Not only is there no article in the Palestinian constitution that requires the approval of the PLO or any of its officials or institutions, but the executive committee is supposed to be elected by the Palestinian National Council (PNC), the PLO’s parliament-in exile, and for no more than two
terms. However, the last time the PNC convened was eight years ago in Gaza—and not to elect a new executive committee, but to amend the Palestinian Charter.
In addition, the composition of the executive committee is supposed to reflect the strength of the various political factions on the Palestinian street. Over the years, however, many PNC members—including committee members and its president, Yasser Arafat—have died. More significantly, the political rainbow in Palestine has changed dramatically; several political factions still represented in the PLO have vanished, while popular ones like Hamas and Islamic Jihad are not represented at all.
Added to this is the irony that it is the party whose platform was voted out in the Jan. 25 parliamentary elections—Fatah—which has been pressing the party voted in to abandon the platform which won it the support of the Palestinian people.
Since the constitution allows the appointed prime minister to take his proposed cabinet directly to the legislature, Prime Minister Haniyeh did just that, and on March 28—as Israelis took their turn going to the polls—the Palestinian parliament approved the new Hamas cabinet by a vote of 71 to 36. As the following day’s Washington Post noted, “Not a single lawmaker from Fatah...supported the Cabinet filled out by Hamas officials and independents allied with the organization.”
The PLO vs. Parliament
Since its founding in 1964, the PLO has served as an international umbrella group, representing important Palestinian political factions, as well as Palestinians living in their occupied land and in the diaspora around the world. Internationally, the PLO is considered the legitimate representative of the Palestinian people, and holds a permanent observer seat in the United Nations General Assembly.
The PLO was led by the late Yasser Arafat for more than three decades after the Fatah movement gained control of the PLO’s executive bodies at the 1969 PNC meeting. As the PLO’s most powerful faction, Fatah over the years repeatedly has resorted to undemocratic practices to control PLO decision-making. It is the PLO, for example, which is the signatory to interim peace deals with Israel, although they were rejected by several other Palestinian factions.
The U.S. and Israel refused to recognize the PLO until it denounced its principles and amended its charter—in effect, stopped being itself. Washington’s recognition served to minimize and contain the PLO, terminating its historical role. Today’s PLO, with all its members, committees and institutions, is outdated, redundant and impotent, torn apart by numerous disputes among the heads of its political factions. Among Palestinians themselves, the PLO has lost its attractiveness, respect and much of its credibility.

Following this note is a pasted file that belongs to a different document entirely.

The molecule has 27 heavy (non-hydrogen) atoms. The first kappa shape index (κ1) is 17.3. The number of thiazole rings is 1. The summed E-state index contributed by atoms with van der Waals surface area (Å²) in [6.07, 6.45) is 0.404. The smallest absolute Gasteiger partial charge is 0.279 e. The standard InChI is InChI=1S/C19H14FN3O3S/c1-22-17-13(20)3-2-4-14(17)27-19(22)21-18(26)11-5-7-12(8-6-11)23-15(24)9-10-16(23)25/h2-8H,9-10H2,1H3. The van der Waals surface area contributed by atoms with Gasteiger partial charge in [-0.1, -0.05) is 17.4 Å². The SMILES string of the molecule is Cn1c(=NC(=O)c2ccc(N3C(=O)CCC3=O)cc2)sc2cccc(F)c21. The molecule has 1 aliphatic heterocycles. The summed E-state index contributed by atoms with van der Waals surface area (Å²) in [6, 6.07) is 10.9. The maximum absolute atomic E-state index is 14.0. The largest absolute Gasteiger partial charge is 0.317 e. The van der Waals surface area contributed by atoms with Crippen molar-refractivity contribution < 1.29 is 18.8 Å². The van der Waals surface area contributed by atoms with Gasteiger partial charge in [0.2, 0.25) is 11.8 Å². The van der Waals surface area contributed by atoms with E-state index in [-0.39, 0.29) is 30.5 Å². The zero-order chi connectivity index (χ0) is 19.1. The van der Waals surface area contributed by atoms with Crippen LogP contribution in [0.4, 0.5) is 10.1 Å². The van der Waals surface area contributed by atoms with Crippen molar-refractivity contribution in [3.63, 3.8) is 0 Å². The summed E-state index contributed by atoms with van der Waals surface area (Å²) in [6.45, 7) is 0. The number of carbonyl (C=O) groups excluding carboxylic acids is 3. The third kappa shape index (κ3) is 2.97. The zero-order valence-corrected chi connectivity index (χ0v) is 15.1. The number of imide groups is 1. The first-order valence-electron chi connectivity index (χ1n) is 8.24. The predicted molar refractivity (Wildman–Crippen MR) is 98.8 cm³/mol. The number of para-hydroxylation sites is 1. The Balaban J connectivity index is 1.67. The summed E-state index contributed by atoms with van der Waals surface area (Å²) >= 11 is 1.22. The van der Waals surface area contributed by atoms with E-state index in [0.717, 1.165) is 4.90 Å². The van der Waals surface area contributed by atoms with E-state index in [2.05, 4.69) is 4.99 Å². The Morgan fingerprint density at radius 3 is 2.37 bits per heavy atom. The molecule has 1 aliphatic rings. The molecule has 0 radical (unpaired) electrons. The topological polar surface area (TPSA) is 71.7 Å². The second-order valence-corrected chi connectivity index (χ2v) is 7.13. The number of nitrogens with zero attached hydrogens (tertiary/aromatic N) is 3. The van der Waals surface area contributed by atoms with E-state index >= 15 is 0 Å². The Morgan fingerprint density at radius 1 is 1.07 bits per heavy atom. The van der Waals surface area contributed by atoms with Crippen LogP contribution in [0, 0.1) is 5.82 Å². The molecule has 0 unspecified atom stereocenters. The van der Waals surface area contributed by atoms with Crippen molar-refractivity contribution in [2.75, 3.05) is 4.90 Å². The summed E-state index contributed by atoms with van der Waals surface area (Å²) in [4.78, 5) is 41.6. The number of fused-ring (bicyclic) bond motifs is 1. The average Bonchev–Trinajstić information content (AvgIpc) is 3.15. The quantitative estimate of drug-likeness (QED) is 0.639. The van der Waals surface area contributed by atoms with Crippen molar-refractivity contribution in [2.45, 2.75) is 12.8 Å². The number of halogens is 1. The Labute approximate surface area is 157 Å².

Abbas’ insistence on presenting the new cabinet to the executive committee, which he heads, was disappointing at best. While Hamas does not deny the role of the PLO, it refuses to acknowledge it as the sole official representative body of the Palestinian people. The new governing party has, however, repeatedly announced its willingness to join the PLO and called for its democratic reorganization.
With regard to recognizing Israel, Hamas stated in its draft platform that the decision rests with the Palestinian people, not with any political group or party, and that any effort to impose the recognition of Israel on the new government would hinder the will of the people.
What a great pity it is that Palestinians do not have a national unity government. Such an achievement would have aided us in finding common ground and avoiding political paralysis or arbitrary violence. Instead, as the March 29 Washington Post explained, once the new government bypassed the PLO executive committee in favor of parliamentary approval, “Abbas declined to block Hamas’ cabinet, opting to give the party a chance to govern the territories on its own and suffer the political consequences if it fails.”
The lack of a national unity government will make it more difficult for Hamas to govern, and bolster efforts by Israel and the U.S. to isolate the new government, which has declared the resistance, as well as negotiations, as “means, but not an end in itself.”
The PLO is important to every Palestinian, but it will not be their sole representative until it embraces this moment of Palestinian history and abandons its one-party, patriarchal mode of governing for a more democratic, pluralistic one. Once it has been reinvigorated, it again can serve as the moving force behind our national struggle and help activate Palestinian communities throughout the world to further the goal of our liberation. ❑
Samah Jabr, a native of Jerusalem, is a physician currently studying in France.